Nature Is the Best Medicine

I’m feeling a little better, and it’s for two good reasons: I got out in nature AND I got to eat something, finally, at 2 pm (oops, one should remember to eat). I should have known spending all day cooped up in the condo yesterday wasn’t the best thing for my delicate sensibilities.

Seeing a real beach bunny would cheer anyone up!

We finally drug ourselves out of the house, and I told Lee I had to eat before we went to a park. That was harder than you’d think, because most of the restaurants on the west side of the main road closed during COVID. We eventually did a U-turn and decided it was about time to eat at one of those pancake restaurants.

A trip back in time.

The first open one we found was the Plantation Pancake House, which made me just as uncomfortable as attending Plantation High School did, but, to be honest, the restaurant IS on a former plantation. What a charming, nostalgic place this was. It opened in the early 70s, and I don’t think there’s been any redecorating since then. However, it was sparkling clean and had lovely healthy hanging plants throughout.

Not pancakes

Our food was all freshly cooked by the very nice cook (I know this, because he was chatting with customers and hugging the servers). But what made me feel like I had gone back in time was how the staff interacted. They were so incredibly cheerful and helpful, toward patrons and each other. They seemed to truly like working there, like each other, and have pride in the restaurant. Watching the servers all cleaning and straightening the restaurant at the end of the day was a real pleasure. This was simply a nice, family place who treats the staff well (and they were old, young, black, white, and Hispanic).

After the victuals, we headed just a couple of miles down the road (not wanting to waste gas) and arrived at Myrtle Beach State Park. We had a blast at this place, which is the last piece of natural beach left on the Grand Strand. We first checked out the nature center, which was very entertaining, with aquariums and terrariums, plus a real friendly volunteer to chat with. We got to see a whelk out of its shell trundling along, a couple of types of crabs, and a beautiful rat snake. We spent a LOT of time at their really nice bird feeders, too. Click to see larger and uncropped photos.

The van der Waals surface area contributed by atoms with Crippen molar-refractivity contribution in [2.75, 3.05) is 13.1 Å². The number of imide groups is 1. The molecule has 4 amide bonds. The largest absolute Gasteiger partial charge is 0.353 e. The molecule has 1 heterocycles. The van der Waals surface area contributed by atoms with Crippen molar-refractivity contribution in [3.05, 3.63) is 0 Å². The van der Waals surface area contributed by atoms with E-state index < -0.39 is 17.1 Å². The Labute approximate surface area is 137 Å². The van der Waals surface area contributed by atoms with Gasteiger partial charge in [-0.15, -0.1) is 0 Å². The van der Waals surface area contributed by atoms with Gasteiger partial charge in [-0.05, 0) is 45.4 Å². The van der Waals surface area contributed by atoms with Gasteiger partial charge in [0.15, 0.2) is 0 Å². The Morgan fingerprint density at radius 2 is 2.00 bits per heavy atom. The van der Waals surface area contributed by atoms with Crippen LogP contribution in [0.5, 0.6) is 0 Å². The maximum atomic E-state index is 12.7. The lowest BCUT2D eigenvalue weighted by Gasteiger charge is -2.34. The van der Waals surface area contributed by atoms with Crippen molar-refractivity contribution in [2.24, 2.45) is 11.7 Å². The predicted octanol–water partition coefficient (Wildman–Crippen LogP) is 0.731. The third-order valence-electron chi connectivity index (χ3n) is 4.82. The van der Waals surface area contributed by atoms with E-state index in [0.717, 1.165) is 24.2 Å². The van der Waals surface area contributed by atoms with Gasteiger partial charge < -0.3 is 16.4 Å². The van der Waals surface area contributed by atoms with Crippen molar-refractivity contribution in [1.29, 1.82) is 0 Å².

Lee and I then embarked on a tour of all the heavily wooded nature trails. I was reminded of how incredibly varied the native hardwood forests on the east coast originally were. There were oaks, pines, cherries, sycamores, magnolias, dogwoods, hickories, and even native olives. It smelled so nice and woodsy. Click to see the pictures larger.

We enjoyed the smaller plants, too, and were happy to see ducks, turtles, skinks, and a lot of different kinds of dragonflies and damselflies. There were wetlands as well as drier parts, which gave me a chance to see so many new and familiar things. And the park is so well done! They have signs on the trail marking many of the common plants, with some facts about them. That really adds to the enjoyment, I think.

This was exactly what I needed for healing: nature to touch, feel, hear, see, and smell. You could still hear the motorcycles, but you could also hear dozens of kinds of birds. I did get surprised when fighter jets took off from the nearby airport. Those things are loud.

We are two happy campers now, and I happen to know Lee is going to get even happier later tonight! Stay tuned…

Author: Sue Ann (Suna) Kendall

The person behind The Hermits' Rest blog and many others. I'm a certified Texas Master Naturalist and love the nature of Milam County. I manage technical writers in Austin, help with Hearts Homes and Hands, a personal assistance service, in Cameron, and serve on three nonprofit boards. You may know me from La Leche League, knitting, iNaturalist, or Facebook. I'm interested in ALL of you!

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